Tuesday, May 26, 2009

The You-Go-I-Go Thing

Most parents of young children fit in their training sessions by doing the you-go-I-go thing. I learned of the term after interviewing a triathlete about how he fit in his training while also raising kids ages 2, 4, and 6.  While this dad participates in many fitness activities with his own kids, he certainly isn't taking them out on the bike for hours or swimming laps with them.

In my family, when we're not out on a family fitness adventure, Tom and I are swapping training time while the other parent is on kid duty. This may be the most practical way to get in exercise, but it isn't always the most fun.

Thanks to a holiday weekend in the presence of my extended family, my husband and I actually ran together this weekend while our niece had a tea party with our girls. As soon as we saw that tea set come out and heard that juice and cookies would be served, we ran. 

Now, my husband and I don't run the same pace. I have to run fast and he has to slow down, but it works out. We get to talk, to not talk, and when we're done, we're both psyched to have our exercise completed. And our kids got plenty of exercise, too, without us -- playing ball, riding bikes, walking, and running with their older cousins.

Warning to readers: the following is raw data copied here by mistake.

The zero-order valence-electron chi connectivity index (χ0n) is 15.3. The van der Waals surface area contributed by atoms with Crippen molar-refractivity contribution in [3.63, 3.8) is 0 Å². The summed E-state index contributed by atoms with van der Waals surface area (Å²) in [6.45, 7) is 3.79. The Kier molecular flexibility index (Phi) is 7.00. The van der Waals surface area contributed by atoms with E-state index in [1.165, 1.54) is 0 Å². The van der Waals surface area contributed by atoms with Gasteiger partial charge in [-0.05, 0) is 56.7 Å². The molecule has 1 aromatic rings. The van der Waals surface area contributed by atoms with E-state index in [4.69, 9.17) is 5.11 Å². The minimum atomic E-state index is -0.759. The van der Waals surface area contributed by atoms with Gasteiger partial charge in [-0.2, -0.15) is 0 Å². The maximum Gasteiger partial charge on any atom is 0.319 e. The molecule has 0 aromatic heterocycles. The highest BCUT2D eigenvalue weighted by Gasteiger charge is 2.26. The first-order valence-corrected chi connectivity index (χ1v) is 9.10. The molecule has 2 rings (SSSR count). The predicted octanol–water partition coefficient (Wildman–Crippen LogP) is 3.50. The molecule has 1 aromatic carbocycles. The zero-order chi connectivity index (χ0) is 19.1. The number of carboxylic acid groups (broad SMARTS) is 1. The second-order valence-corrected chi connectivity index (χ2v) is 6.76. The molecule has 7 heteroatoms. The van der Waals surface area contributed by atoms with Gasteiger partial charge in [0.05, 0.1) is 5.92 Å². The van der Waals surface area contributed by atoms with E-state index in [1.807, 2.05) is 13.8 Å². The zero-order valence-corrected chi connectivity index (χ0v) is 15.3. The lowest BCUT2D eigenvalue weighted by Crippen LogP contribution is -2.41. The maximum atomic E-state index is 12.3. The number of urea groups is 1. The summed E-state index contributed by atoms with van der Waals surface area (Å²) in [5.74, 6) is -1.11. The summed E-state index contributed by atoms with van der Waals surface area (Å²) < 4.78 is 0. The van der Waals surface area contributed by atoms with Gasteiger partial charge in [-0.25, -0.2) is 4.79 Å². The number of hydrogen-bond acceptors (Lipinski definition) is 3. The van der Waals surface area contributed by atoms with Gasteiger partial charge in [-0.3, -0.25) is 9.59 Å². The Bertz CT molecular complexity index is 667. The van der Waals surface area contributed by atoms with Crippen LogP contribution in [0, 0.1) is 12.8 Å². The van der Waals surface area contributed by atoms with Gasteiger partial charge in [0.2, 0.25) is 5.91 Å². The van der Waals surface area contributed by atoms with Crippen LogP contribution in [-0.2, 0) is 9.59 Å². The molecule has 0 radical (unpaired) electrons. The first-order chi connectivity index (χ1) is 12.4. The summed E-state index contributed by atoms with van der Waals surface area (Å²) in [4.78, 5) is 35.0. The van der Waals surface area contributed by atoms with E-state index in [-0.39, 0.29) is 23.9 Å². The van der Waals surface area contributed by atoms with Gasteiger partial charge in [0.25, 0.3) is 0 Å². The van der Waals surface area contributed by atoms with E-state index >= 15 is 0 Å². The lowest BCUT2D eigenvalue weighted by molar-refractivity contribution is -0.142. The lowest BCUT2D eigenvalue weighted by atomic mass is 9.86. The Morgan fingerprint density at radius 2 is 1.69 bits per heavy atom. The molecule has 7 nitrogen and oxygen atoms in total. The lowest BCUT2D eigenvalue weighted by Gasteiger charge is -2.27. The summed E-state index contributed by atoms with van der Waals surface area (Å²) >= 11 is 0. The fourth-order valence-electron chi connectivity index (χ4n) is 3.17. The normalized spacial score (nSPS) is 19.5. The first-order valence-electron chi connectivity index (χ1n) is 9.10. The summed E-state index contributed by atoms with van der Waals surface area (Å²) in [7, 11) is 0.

Monday, May 18, 2009

Exercise for Parent and Child

A mom just conveyed this common dilemma to me:

You go out with your bike trailer and get a great workout hauling your little kid around, especially up the hills. Then, you get home and want to relax and your passenger is full of energy. What's the solution?

Let your child(ren) out to run around or bike around on their own after your ride. I even announce that this is the plan ahead of time so my kids have something to look forward to. A one year old will be happy just running around the yard. A two year old might be able to pedal around on a tricycle or trike, and a three year old could be on training wheels or on a no-pedal bike. The idea is to let kids get exercise just like you. You might need 45 minutes and they might need five or twenty-five, depending on the age and ability of the child, and on the day.